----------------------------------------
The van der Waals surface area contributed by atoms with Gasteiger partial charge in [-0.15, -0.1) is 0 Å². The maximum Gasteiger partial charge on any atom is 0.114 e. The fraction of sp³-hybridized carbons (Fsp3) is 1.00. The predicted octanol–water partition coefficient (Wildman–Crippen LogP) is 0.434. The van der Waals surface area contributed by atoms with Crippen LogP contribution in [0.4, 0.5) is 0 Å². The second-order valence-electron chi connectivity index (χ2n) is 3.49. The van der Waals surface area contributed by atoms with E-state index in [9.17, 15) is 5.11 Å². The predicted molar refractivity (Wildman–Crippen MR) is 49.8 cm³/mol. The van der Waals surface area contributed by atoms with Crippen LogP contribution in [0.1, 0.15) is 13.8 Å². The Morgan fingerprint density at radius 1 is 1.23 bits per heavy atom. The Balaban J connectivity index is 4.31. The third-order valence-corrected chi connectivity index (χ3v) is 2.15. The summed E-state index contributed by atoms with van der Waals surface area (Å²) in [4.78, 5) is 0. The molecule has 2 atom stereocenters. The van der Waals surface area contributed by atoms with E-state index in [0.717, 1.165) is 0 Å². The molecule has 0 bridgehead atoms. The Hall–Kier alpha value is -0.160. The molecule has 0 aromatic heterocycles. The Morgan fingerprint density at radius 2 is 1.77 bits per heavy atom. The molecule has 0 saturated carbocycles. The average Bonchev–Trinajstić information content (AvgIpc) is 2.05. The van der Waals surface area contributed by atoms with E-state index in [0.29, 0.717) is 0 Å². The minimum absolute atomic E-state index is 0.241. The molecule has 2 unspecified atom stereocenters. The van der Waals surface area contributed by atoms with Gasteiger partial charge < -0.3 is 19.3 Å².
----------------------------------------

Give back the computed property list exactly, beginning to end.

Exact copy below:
The van der Waals surface area contributed by atoms with Gasteiger partial charge in [-0.15, -0.1) is 0 Å². The maximum Gasteiger partial charge on any atom is 0.114 e. The fraction of sp³-hybridized carbons (Fsp3) is 1.00. The predicted octanol–water partition coefficient (Wildman–Crippen LogP) is 0.434. The van der Waals surface area contributed by atoms with Crippen LogP contribution in [0.4, 0.5) is 0 Å². The second-order valence-electron chi connectivity index (χ2n) is 3.49. The van der Waals surface area contributed by atoms with E-state index in [9.17, 15) is 5.11 Å². The predicted molar refractivity (Wildman–Crippen MR) is 49.8 cm³/mol. The van der Waals surface area contributed by atoms with Crippen LogP contribution in [0.1, 0.15) is 13.8 Å². The Morgan fingerprint density at radius 1 is 1.23 bits per heavy atom. The Balaban J connectivity index is 4.31. The third-order valence-corrected chi connectivity index (χ3v) is 2.15. The summed E-state index contributed by atoms with van der Waals surface area (Å²) in [4.78, 5) is 0. The molecule has 2 atom stereocenters. The van der Waals surface area contributed by atoms with E-state index in [0.717, 1.165) is 0 Å². The molecule has 0 bridgehead atoms. The Hall–Kier alpha value is -0.160. The molecule has 0 aromatic heterocycles. The Morgan fingerprint density at radius 2 is 1.77 bits per heavy atom. The molecule has 0 saturated carbocycles. The average Bonchev–Trinajstić information content (AvgIpc) is 2.05. The van der Waals surface area contributed by atoms with E-state index in [0.29, 0.717) is 0 Å². The minimum absolute atomic E-state index is 0.241. The molecule has 2 unspecified atom stereocenters. The van der Waals surface area contributed by atoms with Gasteiger partial charge < -0.3 is 19.3 Å².